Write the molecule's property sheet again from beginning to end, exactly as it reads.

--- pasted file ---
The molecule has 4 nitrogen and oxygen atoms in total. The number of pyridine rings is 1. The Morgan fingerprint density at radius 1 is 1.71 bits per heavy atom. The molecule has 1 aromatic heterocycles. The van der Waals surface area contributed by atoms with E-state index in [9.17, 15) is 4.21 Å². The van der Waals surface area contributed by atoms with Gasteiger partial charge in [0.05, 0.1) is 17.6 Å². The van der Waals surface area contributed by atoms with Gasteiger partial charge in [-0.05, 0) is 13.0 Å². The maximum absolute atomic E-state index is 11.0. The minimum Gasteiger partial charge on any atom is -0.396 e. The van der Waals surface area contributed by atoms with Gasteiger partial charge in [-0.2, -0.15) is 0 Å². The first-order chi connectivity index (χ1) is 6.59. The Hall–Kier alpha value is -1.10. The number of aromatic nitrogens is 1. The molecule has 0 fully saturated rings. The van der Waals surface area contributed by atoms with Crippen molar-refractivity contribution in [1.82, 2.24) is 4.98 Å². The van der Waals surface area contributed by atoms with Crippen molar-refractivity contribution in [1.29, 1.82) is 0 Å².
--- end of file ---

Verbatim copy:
The molecule has 4 nitrogen and oxygen atoms in total. The number of pyridine rings is 1. The Morgan fingerprint density at radius 1 is 1.71 bits per heavy atom. The molecule has 1 aromatic heterocycles. The van der Waals surface area contributed by atoms with E-state index in [9.17, 15) is 4.21 Å². The van der Waals surface area contributed by atoms with Gasteiger partial charge in [0.05, 0.1) is 17.6 Å². The van der Waals surface area contributed by atoms with Gasteiger partial charge in [-0.05, 0) is 13.0 Å². The maximum absolute atomic E-state index is 11.0. The minimum Gasteiger partial charge on any atom is -0.396 e. The van der Waals surface area contributed by atoms with Gasteiger partial charge in [-0.2, -0.15) is 0 Å². The first-order chi connectivity index (χ1) is 6.59. The Hall–Kier alpha value is -1.10. The number of aromatic nitrogens is 1. The molecule has 0 fully saturated rings. The van der Waals surface area contributed by atoms with Crippen molar-refractivity contribution in [1.82, 2.24) is 4.98 Å². The van der Waals surface area contributed by atoms with Crippen molar-refractivity contribution in [1.29, 1.82) is 0 Å².